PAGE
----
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  1. This shall be for a bond between us

    22 June 2019, 7-10pm

    Art Night Open
    Lloyd Park
    London E17 4PP

    This shall be for a bond between us explores the intersections of nature, art and community space as a fertile ground for cultural encounter. Encouraged by the bucolic context of Lloyd Park and by the moat that surrounds it, the works connect with the patterns of nature and the mutability of the materials.

    The willows at the edge of the moat deserted by their lovers
    eating ice-cream
    singing songs
    but that’s just us
    The water house
    What does it mean to temporarily inhabit a 16th century field? A garden for the blind, sweet smelling plants
    If the jellyfish take over the waterways
    Let’s join them

    The shape of things to come
    This cyanobacteria in the water is your arm
    Making kin in ponds
    This shall be for a bond between us
    Surfaces encounter, steel mesh frames
    friction generates substance
    A plastic bottle floats
    half in the water half in the air
    Our relations to other humans and
    more than human watery bodies
    form this space
    60-90 per cent of ourselves is biologically comprised of water But our entanglement goes deeper
    in the foliage, in the skin

    Sophie Mackfall, Lost Horizon, 2019 
    Acrylic on Canvas, Rope

    In the spirit of William Morris and echoing The Woodcraft Creed (from which the event takes its title), Sophie Mackfall’s practice considers how decoration of every day objects and the application of colour and form might be used to both inspire transcendent experience and envision a new way of life. In her works, she plays with the spatial, fluid and contextual potential of painting to speak about a temporal relationship to place.

    Sophie Mallett, Thousands of us cluster together, 2019 

    Thousands of us cluster together is a performance which merges ocean survival stories with real-life ecological tales to imagine a world where jellyfish are the protagonists of a new era of geopolitics. Jellyfish are capable of asexuality, invisibility, in some cases immortality and can clone thousands of themselves at any one time. They are social but have no brains. They can dominate without strategy. They are preparing for a future we will never achieve. Thousands of us cluster together is everything you need to know about the jellyfish apocalypse.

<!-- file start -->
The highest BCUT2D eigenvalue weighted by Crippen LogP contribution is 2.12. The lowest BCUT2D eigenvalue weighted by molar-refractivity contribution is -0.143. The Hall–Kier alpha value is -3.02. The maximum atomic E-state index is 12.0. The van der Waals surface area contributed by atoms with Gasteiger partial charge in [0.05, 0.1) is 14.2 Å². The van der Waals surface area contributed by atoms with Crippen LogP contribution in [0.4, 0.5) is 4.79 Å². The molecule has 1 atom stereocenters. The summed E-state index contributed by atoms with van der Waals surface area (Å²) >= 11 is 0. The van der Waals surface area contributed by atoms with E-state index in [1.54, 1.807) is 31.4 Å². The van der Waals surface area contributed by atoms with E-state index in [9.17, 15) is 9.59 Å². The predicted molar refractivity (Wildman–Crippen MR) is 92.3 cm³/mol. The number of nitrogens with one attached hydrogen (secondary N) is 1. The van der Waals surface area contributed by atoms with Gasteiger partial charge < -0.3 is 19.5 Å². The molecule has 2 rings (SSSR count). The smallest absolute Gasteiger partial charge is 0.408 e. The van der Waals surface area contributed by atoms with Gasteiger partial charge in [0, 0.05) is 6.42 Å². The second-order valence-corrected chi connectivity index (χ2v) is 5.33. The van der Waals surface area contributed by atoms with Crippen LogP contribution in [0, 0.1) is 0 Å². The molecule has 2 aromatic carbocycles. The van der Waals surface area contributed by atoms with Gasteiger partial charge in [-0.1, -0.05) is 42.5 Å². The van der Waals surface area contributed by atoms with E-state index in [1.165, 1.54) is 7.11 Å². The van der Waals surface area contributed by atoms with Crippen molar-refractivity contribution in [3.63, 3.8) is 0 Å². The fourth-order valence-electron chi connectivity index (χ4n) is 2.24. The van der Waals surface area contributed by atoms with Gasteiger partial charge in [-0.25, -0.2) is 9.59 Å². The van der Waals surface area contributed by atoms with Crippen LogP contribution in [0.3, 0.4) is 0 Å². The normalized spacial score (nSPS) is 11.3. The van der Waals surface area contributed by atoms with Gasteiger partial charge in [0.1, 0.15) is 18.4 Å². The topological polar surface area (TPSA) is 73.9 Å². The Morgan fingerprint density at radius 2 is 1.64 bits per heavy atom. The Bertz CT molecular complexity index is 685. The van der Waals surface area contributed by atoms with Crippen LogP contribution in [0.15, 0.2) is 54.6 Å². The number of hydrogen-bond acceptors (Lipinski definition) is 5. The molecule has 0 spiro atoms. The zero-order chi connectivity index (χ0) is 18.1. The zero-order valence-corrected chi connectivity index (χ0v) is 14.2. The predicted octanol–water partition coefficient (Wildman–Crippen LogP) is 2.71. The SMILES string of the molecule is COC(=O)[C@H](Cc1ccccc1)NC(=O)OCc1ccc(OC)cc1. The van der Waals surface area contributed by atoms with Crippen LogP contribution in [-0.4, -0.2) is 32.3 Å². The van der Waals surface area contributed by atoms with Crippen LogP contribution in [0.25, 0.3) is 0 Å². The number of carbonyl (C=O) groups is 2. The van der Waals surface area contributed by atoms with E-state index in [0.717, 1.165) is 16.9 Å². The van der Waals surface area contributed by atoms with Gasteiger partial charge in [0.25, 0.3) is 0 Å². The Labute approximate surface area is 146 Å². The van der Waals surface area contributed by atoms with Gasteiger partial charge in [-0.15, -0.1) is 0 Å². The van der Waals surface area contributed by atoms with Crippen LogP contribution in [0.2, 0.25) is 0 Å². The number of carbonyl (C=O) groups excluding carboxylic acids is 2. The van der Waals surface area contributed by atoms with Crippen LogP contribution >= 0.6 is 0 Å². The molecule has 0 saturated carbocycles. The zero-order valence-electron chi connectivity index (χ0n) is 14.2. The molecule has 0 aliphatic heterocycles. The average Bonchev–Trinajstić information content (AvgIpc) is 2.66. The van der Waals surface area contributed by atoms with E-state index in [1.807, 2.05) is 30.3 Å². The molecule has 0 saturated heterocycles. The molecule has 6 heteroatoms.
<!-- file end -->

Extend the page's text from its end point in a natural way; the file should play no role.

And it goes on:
Andrea Zucchini, Confessions, 2019
    Performative Reading

    Andrea Zucchini’s practice explores the convergence of different fields of knowledge, juxtaposing the scientific to the mythological, the geologic to the cosmological. Drawing from the moat that surrounds Lloyd Park, Zucchini revisits cultural and personal histories in a reading that resonates with the protective quality of water.

    Fay Zmija Nicolson, Lelia Gone, 2019 
    Open Rehearsal

    Drawing form her recent performances combining voice and movement, Fay Zmija Nicolson will workshop a short repertoire exploring the pastoral during the day, presenting the outcomes as an open rehearsal. The workshop will use song to explore myths entangled around the natural, and the rituals of sacrifice and celebration that plant us within it. This workshop forms part of a larger work in progress (Lelia Gone) combining image, epic poem and song.

    Participants: Barack Alsane, Isabella Bock, Louise O’Connor, Samantha Fitzgerald & Andrea Kearney

  2. Photo Credits: ramoslübbert & Tom Carter